In dealing with an appeal arising from a dispute over the appropriate fee for a planning application for two safari tents in Herefordshire (DCS Number 400-021-168), an inspector has ruled that they constitute operational development.
Posts Categorized: Cut-out-and-keep
An appellant seeking permission to replace boarding kennels in the New Forest found that she was not baying at the moon, an inspector deciding that accommodation for 20 dogs would not result in greater disturbance to neighbours than 10 dogs (DCS Number 400-020-838).
In dealing with an appeal against the refusal of retrospective planning permission and listed building consent for alterations to a house in Tyneside (DCS Number 400-020-918) an inspector has corrected a couple of common misconceptions.
Possibly, the council involved in this appeal case (DCS Number 400-020-987) has been caught up in the current craze for decluttering.
The case relates to a fruit and vegetable shop in Bedfordshire. The appellant was objecting to the imposition of a condition attached to planning permission for two display units on the forecourt. The condition required the removal of an existing wooden display structure within two months of the permission.
An inspector has deleted a condition on a permission for an extension to a house in north London, finding it unreasonable because it sought to nullify an extant permission (DCS Number 400-020-704).
Anyone steaming after a written representations appeal site visit because the appellant has not provided access can take comfort from a warning issued by an inspector in a recent appeal decision (DCS Number 400-020-771).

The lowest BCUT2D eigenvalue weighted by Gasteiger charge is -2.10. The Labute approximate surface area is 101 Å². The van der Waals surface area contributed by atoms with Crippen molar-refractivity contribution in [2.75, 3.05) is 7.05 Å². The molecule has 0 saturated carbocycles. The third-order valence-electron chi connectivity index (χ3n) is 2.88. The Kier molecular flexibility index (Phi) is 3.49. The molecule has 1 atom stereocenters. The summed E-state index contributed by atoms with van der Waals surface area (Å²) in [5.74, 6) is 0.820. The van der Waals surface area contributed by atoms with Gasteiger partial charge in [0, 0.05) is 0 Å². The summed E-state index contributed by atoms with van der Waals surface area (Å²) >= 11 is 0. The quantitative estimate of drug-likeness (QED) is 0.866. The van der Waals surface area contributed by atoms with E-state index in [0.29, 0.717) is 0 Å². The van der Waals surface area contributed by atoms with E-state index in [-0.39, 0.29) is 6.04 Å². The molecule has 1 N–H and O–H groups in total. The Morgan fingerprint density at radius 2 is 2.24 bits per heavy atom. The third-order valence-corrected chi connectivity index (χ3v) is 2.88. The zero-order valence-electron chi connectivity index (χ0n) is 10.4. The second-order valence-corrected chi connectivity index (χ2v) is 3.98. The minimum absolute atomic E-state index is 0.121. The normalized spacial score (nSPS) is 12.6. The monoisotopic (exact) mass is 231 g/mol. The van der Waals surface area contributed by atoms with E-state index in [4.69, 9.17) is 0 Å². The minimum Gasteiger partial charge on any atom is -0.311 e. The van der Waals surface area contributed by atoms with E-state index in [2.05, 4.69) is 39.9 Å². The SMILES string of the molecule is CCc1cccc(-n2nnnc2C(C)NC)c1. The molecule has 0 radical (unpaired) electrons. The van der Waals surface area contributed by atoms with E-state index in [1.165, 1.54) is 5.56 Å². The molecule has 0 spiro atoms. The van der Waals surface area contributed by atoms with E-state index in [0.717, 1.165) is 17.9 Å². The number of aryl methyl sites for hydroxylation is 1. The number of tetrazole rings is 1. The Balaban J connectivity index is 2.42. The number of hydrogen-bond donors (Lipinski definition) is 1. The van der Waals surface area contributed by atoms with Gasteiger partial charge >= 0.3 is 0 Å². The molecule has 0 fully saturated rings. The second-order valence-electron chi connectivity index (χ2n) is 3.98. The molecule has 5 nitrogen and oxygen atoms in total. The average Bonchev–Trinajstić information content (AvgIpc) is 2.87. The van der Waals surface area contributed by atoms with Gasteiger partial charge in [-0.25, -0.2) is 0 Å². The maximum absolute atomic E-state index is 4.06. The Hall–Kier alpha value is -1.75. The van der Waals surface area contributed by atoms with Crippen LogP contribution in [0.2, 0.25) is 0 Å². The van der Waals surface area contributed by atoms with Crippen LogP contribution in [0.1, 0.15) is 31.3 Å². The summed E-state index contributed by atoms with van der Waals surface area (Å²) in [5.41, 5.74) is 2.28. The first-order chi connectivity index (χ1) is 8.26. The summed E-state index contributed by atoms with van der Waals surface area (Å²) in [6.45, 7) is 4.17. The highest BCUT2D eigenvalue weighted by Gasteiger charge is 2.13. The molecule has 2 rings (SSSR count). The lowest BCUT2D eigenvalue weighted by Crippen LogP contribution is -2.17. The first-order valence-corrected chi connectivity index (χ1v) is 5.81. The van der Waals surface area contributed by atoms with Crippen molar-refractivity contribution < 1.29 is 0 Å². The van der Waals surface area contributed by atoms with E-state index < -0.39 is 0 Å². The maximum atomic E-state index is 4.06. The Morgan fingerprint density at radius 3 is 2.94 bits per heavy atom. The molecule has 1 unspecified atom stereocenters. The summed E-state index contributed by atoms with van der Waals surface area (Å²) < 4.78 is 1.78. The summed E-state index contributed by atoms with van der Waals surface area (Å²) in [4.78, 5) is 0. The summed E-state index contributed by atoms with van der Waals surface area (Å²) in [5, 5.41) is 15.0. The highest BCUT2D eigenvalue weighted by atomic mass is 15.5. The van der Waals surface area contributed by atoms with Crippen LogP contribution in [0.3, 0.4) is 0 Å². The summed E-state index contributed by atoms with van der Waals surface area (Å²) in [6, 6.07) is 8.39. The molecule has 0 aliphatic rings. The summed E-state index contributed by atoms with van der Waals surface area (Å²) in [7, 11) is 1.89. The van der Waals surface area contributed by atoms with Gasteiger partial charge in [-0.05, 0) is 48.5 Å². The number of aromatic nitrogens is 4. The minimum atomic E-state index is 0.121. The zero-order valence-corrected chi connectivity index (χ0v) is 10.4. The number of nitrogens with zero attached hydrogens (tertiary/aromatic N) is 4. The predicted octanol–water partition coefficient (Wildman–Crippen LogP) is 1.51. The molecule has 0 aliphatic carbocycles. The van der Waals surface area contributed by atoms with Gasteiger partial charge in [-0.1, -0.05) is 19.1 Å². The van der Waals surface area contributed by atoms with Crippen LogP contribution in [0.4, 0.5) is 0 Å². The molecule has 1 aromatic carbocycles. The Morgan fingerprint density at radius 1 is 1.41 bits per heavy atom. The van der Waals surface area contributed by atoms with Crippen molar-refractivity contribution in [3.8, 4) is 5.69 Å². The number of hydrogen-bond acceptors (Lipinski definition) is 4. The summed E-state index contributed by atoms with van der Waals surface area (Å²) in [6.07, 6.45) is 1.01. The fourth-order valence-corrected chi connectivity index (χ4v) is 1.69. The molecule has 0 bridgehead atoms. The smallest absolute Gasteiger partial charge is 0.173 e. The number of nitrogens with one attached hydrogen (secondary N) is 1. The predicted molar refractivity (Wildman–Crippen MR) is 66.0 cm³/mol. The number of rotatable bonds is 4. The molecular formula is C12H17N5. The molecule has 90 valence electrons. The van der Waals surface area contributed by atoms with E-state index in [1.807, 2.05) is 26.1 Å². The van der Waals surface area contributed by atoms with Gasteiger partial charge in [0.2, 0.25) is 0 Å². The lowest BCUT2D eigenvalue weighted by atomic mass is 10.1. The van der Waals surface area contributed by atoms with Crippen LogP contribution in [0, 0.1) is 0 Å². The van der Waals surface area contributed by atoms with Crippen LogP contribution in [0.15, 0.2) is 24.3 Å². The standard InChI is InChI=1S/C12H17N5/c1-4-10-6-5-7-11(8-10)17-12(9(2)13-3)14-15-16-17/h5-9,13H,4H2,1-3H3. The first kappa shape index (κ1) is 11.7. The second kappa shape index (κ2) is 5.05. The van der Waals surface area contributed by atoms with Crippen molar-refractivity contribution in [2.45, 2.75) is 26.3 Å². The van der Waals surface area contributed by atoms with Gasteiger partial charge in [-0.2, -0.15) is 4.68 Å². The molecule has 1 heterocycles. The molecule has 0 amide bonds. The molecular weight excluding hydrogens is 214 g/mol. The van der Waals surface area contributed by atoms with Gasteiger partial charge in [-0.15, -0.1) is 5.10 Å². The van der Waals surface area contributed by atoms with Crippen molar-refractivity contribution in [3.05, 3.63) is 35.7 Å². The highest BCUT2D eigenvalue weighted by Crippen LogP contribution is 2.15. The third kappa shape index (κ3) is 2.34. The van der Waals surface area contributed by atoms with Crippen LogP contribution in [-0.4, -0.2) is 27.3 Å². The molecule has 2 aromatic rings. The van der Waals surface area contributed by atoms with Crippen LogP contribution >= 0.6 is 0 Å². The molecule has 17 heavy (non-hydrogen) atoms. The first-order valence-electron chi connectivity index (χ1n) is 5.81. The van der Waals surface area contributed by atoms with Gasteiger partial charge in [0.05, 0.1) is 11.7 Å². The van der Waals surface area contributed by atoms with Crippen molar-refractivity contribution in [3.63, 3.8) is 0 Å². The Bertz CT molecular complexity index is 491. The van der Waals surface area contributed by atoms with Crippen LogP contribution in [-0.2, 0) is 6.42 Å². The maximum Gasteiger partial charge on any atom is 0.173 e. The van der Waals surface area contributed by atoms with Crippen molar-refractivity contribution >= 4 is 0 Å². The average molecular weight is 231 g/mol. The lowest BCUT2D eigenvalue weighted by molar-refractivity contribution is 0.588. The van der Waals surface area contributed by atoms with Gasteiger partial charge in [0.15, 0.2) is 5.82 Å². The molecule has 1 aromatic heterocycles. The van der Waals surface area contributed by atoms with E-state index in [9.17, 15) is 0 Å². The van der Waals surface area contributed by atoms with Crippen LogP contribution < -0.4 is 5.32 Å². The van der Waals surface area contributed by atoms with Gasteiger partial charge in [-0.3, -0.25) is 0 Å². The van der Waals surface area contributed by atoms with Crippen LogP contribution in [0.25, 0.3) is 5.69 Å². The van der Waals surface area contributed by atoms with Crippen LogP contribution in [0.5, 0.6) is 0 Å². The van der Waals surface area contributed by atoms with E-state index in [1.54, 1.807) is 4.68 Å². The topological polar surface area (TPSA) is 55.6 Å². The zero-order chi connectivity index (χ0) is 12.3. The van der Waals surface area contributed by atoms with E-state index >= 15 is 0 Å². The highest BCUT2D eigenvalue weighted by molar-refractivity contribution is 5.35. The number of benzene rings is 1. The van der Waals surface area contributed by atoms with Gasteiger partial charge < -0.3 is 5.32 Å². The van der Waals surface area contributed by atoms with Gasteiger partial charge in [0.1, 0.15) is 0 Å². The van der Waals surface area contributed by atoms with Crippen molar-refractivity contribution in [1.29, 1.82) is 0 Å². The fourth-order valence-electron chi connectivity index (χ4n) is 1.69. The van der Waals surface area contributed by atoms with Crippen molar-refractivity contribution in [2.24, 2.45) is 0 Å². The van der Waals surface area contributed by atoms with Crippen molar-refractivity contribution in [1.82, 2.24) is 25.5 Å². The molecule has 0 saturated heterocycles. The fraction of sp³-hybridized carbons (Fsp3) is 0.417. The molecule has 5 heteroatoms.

A Hampshire resident’s argument that his 2m high perimeter fence was permitted development due to the existence of a hedge between the fence and the highway has been kicked to the kerb by an inspector (DCS Number 400-020-431).
An inspector dealing with an appeal against the refusal of a lawful development certificate for a dormer extension at a house in east London has ruled that firewall upstands are not part of the roof (DCS Number 400-020-327).
In an appeal against an enforcement notice directed at the residential use of a stable block in County Durham (DCS Number 400-020-325) an inspector found no difficulty in identifying the meaning of ‘residential paraphernalia’.
In deciding that the residential conversion of a barn in Cornwall under permitted development rights was ruled out by a condition attached to the planning permission for the building (DCS Number 400-020-154) an inspector has made reference to the nine principles for conditions set out in Dunnett.